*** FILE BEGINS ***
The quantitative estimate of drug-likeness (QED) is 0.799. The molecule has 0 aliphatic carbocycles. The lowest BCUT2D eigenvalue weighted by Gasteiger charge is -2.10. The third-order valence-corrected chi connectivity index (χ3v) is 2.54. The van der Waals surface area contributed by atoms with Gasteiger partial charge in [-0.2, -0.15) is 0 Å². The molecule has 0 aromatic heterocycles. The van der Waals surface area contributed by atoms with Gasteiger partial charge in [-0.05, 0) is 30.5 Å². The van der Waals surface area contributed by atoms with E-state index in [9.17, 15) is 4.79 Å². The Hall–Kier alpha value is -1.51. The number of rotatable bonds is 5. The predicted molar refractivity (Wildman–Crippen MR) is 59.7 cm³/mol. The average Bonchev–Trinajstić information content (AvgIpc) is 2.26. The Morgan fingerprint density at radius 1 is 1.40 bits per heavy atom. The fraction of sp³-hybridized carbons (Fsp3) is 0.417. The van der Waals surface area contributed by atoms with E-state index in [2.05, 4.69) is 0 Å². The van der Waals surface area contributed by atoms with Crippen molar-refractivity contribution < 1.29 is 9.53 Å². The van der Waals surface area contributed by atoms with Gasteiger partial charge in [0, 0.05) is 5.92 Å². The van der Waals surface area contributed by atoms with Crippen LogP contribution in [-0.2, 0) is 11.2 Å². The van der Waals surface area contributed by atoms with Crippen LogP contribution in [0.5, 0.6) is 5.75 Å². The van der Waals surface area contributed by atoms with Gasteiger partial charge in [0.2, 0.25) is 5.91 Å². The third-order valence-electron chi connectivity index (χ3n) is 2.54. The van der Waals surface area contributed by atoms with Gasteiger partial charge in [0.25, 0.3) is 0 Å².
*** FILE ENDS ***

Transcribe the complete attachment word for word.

The quantitative estimate of drug-likeness (QED) is 0.799. The molecule has 0 aliphatic carbocycles. The lowest BCUT2D eigenvalue weighted by Gasteiger charge is -2.10. The third-order valence-corrected chi connectivity index (χ3v) is 2.54. The van der Waals surface area contributed by atoms with Gasteiger partial charge in [-0.2, -0.15) is 0 Å². The molecule has 0 aromatic heterocycles. The van der Waals surface area contributed by atoms with Gasteiger partial charge in [-0.05, 0) is 30.5 Å². The van der Waals surface area contributed by atoms with E-state index in [9.17, 15) is 4.79 Å². The Hall–Kier alpha value is -1.51. The number of rotatable bonds is 5. The predicted molar refractivity (Wildman–Crippen MR) is 59.7 cm³/mol. The average Bonchev–Trinajstić information content (AvgIpc) is 2.26. The Morgan fingerprint density at radius 1 is 1.40 bits per heavy atom. The fraction of sp³-hybridized carbons (Fsp3) is 0.417. The van der Waals surface area contributed by atoms with E-state index in [2.05, 4.69) is 0 Å². The van der Waals surface area contributed by atoms with Crippen molar-refractivity contribution < 1.29 is 9.53 Å². The van der Waals surface area contributed by atoms with Gasteiger partial charge in [0, 0.05) is 5.92 Å². The van der Waals surface area contributed by atoms with Crippen LogP contribution in [-0.2, 0) is 11.2 Å². The van der Waals surface area contributed by atoms with Crippen LogP contribution in [0.5, 0.6) is 5.75 Å². The van der Waals surface area contributed by atoms with Gasteiger partial charge in [0.2, 0.25) is 5.91 Å². The third-order valence-electron chi connectivity index (χ3n) is 2.54. The van der Waals surface area contributed by atoms with Gasteiger partial charge in [0.25, 0.3) is 0 Å².